The goal of synthetic biology is the manipulation of biological cells in a predictable and rational fashion at the molecular level to carry out a given task efficiently and reliably at a cost of mere pennies. James J. Collins, a Howard Hughes Medical Institute investigator at Boston University, explains that over time, the community has become more efficient and savvy in manipulating biomolecules “to reprogram organisms and endow them with novel functions.” While some researchers are focusing on environmental, energy, and commodity chemical production issues, others are tackling longstanding biomedical problems.
Almost everyone can identify with the following situation: Your cell phone runs out of battery power, and you need to make a call. A friend graciously offers to let you use his phone, but as you attempt to make the call you realize that you have no idea what the actual number is of the person you are trying to reach. Now flash back 15 years and try again. Odds are you would have had much better luck, because you would have had to memorize that number, instead of relying on the contact list in your phone...
An era of ice that has gripped Earth's poles for 35 million years could come to an end as extreme global warming really begins to bite. Previously unknown sources of positive feedback - including "hyperwarming" that was last seen on Earth half a billion years ago - may push global temperatures high enough to send Earth into a hothouse state with tropical forests growing close to the poles.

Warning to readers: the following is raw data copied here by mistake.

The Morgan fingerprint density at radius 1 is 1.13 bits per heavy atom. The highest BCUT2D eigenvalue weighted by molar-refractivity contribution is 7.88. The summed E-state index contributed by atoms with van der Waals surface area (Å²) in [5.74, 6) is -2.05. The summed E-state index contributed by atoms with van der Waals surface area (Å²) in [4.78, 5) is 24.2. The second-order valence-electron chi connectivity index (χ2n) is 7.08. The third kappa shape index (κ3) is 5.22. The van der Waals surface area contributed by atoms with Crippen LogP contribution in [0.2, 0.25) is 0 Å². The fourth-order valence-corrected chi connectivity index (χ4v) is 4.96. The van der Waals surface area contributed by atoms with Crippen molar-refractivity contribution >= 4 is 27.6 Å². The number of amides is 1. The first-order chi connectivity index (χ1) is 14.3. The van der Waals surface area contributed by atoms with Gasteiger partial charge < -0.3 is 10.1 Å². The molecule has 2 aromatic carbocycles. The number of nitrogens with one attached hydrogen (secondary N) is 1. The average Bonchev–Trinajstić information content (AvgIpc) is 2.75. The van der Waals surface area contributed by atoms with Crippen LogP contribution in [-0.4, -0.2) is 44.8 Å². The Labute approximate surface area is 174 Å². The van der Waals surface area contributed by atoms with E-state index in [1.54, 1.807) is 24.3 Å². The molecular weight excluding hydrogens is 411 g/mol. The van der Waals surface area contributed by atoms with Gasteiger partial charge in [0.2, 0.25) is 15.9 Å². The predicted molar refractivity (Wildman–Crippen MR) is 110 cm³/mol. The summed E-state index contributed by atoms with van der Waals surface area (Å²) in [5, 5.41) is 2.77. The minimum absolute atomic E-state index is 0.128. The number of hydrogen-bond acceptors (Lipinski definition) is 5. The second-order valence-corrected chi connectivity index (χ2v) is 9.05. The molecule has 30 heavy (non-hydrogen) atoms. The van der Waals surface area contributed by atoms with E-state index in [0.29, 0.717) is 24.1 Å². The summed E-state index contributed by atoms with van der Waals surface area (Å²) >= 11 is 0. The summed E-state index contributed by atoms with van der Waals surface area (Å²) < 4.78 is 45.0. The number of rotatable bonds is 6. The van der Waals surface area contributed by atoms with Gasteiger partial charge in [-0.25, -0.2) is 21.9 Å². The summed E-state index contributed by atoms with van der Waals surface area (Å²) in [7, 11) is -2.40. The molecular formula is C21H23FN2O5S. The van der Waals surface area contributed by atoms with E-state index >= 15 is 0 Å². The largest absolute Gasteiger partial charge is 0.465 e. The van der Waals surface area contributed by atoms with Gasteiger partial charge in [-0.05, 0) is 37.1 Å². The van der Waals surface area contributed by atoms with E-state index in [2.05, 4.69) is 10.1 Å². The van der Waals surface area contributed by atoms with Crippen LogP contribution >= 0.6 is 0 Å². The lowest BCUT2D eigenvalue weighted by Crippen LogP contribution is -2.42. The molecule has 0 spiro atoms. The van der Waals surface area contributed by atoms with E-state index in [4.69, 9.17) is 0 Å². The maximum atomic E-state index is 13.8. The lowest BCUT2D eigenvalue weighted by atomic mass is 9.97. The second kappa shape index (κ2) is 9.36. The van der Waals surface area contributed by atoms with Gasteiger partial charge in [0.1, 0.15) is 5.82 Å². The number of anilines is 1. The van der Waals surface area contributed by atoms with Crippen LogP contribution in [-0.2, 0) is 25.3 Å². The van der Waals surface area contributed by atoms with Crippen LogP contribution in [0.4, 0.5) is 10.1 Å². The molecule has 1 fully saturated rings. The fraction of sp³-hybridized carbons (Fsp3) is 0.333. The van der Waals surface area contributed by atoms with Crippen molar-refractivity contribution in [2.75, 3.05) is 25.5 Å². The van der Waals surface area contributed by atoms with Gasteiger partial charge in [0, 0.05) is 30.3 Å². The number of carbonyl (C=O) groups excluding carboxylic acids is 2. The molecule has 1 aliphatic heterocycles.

Climate scientists typically limit themselves to the 21st century when predicting how human activity will affect global temperatures. The latest predictions are bolder, though: the first systematic forecasts through to 2300 are beginning to arrive.
Business ideas over the past few years have all been about biotechnology and digital; but the next big thing is biomimicry. Bio-what? we hear you ask. Biomimicry is science, engineering, and design inspired by the natural world.
The less people know about important complex issues such as the economy, energy consumption and the environment, the more they want to avoid becoming well-informed, according to new research published by the American Psychological Association.
A graduate student at the MIT Media Lab is writing software that can highlight false claims in articles, just like spell check.
You’re reading a wrap-up of the Sept. 22 Republican presidential debate when you land on this claim from Rep. Michele Bachmann: “President Obama has the lowest public approval ratings of any president in modern times.”
Really? You start googling for evidence. Maybe you scour the blogs or the fact-checking sites. It takes work, all that critical thinking.
That’s why Dan Schultz, a graduate student at the MIT Media Lab (and newly named Knight-Mozilla fellow for 2012), is devoting his thesis to automatic bullshit detection. Schultz is building what he calls truth goggles...
[Must-read. Is this the coolest app ever or what? Politicians, PR spinners and liars must be trembling in their boots - JD ]
Imagine catching up with your texts, social networking and perhaps the news without having to log on to a computer or even glance at a smartphone. Messages and images would simply appear in front of your eyes, generated by a computerised contact lens.